Babies on doorsteps: What's the deal?

Having grown up on Looney Tunes, Tom & Jerry and similar cartoons, I can’t tell you how many I’ve watched involving a baby left on a doorstep. Was there a rash of baby abandonment somewhere back in the 40s, 50s, and 60s that cartoonists decided to satirize? —Sarah from WY

You never heard of, say, Romulus and Remus being suckled by the wolf, or Moses found in a reed basket? For that matter, you haven’t read anything about the recent wave of kid abandonments (granted, most of those dumped were past infancy) following passage of Nebraska’s “safe haven” law? Or maybe you’re just wondering if doorsteps were ever the abandonment venue of choice, as opposed to the common method today, where the kid is pitched straight into the trash.

Baby abandonment is nothing new. The ancient Spartans weeded out weak or deformed infants by leaving them in a chasm (or maybe tossing them into it—Plutarch doesn’t specify). Chronicles from around the world tell of babies and small children set adrift in chests, dropped off in the forest a la Hansel and Gretel, or otherwise exposed.

Homes for foundlings, as children rescued from abandonment were called, were set up as early as the eighth century. Pope Innocent III, aghast at infanticide rates in 11th-century Rome, ordered the installation of foundling wheels—revolving-door contraptions that enabled an infant to be dropped off anonymously at a convent. As of 1790 the Hotel-Dieu in Paris was receiving more than 7,000 abandoned infants a year. Records maintained by the New York Foundling Asylum show that 2,457 infants were dropped off there between October 1869 and November 1871.

In plenty of cases a baby really was left in a basket with a note, on a doorsteps or elsewhere. A 1902 report in the New York Times tells of a baby left on board a train traveling through the Oklahoma Territory with a bottle of milk and a note saying, “I have no parents; please take me to the next station.” (Railroad employees adopted the child.)

Why were—are—kids abandoned? Mostly for the reasons you’d expect—poverty and illegitimacy. In 1830s Paris, for example, where it was illegal to give a child up for adoption, almost half of illegitimate babies were abandoned. Notoriously, in some cultures girls are valued less than boys and are thus especially at risk of being abandoned; in China tens of thousands of baby girls are thrown into garbage dumps or otherwise disposed of annually.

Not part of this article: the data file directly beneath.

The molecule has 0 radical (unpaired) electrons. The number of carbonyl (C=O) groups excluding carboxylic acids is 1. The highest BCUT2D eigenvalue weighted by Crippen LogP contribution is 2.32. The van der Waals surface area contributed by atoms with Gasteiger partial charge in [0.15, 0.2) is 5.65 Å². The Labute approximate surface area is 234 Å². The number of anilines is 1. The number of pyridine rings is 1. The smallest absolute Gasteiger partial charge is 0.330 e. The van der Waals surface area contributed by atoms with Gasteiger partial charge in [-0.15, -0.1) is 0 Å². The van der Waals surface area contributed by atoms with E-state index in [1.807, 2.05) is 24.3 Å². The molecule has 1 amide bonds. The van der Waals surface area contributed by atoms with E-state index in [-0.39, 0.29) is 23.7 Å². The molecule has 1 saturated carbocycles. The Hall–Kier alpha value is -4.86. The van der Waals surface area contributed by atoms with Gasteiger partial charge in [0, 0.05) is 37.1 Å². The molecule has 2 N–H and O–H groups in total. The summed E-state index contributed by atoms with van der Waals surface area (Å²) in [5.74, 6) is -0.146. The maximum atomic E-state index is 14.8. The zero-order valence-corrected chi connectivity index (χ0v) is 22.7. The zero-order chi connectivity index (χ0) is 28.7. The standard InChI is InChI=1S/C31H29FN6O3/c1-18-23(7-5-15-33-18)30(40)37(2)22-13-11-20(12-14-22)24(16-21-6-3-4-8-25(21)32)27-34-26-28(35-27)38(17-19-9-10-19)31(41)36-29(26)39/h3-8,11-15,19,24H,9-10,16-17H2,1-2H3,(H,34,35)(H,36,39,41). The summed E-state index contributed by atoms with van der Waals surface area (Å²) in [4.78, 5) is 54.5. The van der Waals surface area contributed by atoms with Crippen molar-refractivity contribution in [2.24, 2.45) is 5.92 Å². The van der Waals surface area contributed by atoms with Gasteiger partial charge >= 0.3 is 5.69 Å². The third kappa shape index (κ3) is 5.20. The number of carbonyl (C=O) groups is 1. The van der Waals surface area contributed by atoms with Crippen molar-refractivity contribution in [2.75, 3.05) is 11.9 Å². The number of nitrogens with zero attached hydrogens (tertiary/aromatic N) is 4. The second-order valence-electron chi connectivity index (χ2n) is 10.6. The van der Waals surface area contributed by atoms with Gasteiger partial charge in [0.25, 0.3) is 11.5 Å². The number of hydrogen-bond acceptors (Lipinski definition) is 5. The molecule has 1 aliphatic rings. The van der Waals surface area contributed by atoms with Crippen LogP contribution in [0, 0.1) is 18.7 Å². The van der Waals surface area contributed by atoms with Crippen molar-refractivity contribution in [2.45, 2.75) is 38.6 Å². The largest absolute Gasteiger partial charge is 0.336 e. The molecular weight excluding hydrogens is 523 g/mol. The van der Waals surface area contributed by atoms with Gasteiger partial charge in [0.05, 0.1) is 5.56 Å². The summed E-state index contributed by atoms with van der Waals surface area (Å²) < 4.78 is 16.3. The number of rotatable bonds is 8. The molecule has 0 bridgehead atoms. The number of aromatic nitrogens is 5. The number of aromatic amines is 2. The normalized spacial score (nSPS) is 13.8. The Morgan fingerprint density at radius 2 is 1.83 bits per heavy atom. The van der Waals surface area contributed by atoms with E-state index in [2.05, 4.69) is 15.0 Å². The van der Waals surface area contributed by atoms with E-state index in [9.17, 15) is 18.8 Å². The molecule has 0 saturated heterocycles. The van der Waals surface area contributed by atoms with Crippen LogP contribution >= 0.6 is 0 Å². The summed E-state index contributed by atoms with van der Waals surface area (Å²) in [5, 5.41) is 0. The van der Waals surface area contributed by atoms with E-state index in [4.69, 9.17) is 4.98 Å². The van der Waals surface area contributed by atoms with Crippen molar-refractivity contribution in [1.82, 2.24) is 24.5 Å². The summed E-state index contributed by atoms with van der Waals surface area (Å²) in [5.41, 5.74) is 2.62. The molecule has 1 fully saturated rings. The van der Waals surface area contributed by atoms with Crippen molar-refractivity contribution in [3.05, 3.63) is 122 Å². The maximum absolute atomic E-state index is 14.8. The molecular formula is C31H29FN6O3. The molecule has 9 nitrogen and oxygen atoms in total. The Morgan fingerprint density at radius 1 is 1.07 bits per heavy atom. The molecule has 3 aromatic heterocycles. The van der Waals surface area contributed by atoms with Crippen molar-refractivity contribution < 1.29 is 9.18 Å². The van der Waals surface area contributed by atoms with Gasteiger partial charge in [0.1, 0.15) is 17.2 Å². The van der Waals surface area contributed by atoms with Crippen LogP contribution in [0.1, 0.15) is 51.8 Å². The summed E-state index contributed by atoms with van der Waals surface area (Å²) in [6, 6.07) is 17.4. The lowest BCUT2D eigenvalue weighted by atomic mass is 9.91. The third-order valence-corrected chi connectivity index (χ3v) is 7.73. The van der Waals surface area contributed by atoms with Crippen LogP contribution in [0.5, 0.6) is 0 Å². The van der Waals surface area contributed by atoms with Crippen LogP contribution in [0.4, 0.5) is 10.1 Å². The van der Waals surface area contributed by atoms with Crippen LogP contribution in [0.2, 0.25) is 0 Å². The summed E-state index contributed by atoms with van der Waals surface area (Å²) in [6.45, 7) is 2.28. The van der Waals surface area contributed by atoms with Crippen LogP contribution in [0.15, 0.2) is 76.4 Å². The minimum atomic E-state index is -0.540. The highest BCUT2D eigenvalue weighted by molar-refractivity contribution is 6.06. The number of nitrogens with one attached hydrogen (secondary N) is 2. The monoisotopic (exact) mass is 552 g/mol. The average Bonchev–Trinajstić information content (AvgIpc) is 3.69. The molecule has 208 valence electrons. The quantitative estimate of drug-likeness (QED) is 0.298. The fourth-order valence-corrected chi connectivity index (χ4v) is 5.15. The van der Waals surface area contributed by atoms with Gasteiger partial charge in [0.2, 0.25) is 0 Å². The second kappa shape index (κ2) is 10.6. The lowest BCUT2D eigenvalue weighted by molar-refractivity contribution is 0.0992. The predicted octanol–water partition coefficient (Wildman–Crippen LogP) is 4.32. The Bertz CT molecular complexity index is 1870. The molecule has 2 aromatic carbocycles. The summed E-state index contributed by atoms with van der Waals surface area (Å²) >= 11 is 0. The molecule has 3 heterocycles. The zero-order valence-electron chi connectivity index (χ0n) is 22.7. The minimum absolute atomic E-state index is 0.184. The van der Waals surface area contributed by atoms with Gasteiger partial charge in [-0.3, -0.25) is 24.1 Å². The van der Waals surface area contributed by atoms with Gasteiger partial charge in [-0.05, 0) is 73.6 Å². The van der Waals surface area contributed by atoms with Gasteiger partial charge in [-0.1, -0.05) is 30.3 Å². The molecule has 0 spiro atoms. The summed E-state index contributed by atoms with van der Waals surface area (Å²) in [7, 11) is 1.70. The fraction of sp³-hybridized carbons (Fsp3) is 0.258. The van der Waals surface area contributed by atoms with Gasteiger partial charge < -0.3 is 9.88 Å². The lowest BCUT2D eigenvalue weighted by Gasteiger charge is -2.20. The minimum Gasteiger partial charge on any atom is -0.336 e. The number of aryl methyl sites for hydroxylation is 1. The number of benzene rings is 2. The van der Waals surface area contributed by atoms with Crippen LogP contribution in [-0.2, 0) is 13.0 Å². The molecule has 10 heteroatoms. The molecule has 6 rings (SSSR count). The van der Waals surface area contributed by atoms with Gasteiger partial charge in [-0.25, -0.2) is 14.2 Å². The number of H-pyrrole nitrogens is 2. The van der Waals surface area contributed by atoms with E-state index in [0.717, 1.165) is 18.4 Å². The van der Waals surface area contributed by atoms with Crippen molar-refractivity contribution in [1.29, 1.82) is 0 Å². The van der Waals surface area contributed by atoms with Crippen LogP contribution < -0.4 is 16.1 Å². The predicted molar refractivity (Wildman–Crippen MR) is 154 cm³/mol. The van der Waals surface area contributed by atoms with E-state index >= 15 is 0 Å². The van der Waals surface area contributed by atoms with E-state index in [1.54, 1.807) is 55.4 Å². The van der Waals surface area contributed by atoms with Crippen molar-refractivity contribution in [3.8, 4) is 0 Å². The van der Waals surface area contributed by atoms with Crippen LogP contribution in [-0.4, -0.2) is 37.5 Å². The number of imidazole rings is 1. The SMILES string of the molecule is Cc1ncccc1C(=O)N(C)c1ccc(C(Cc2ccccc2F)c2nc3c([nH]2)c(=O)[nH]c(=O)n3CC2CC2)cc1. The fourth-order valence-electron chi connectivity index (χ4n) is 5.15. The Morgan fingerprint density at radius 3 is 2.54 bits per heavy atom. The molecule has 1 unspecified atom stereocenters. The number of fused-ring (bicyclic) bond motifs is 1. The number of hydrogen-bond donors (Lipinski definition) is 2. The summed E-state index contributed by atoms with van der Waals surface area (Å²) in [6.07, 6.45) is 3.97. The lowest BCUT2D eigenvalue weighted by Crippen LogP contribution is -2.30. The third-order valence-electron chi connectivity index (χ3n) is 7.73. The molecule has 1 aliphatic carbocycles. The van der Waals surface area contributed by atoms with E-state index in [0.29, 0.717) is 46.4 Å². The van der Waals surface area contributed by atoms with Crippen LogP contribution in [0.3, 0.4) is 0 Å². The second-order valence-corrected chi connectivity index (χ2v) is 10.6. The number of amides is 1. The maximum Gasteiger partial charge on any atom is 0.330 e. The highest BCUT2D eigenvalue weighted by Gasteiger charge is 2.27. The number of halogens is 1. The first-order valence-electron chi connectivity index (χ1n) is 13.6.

As far as I can tell there wasn’t an unusual surge of babies left on American doorsteps in the mid-20th century. But even now no one knows exactly how many babies are abandoned nationwide.

The Department of Health and Human Services estimated that nearly 31,000 babies were abandoned in 1998, for instance, but the HHS definition of “abandoned baby” includes drug- or HIV-exposed infants born in hospitals and kept there for safety reasons. The number of babies simply left somewhere in public is thought to be in the low hundreds per year.

One thing that’s changed in recent years is public awareness. Partly this was spurred by media coverage of several horrifying incidents, such as the case of New Jerseys Melissa Drexler, who in 1997 concealed her pregnancy until the night of her senior prom, gave birth in the restroom, then chucked the baby in the wastebasket and returned to the dance floor. (The child died and Drexler spent three years in prison.)

After a string of 13 abandonments in Houston in the late 1990s gained attention, Texas became the first state to enact a safe haven law, which allows parents to hand over children to a social service agency without risk of prosecution. Similar laws have been enacted in all 50 states plus many foreign countries. Italy has even brought back a high-tech version of the foundling wheel at Casilino Polyclinic hospital in Rome, where mothers can drop off unwanted infants using an ATM-like booth. Not pleasant, but it certainly beats the Dumpster. cs


Comments, questions? Take it up with Cecil on the Straight Dope Message Board,, or write him at the Chicago Reader, 11 E. Illinois, Chicago 60611.

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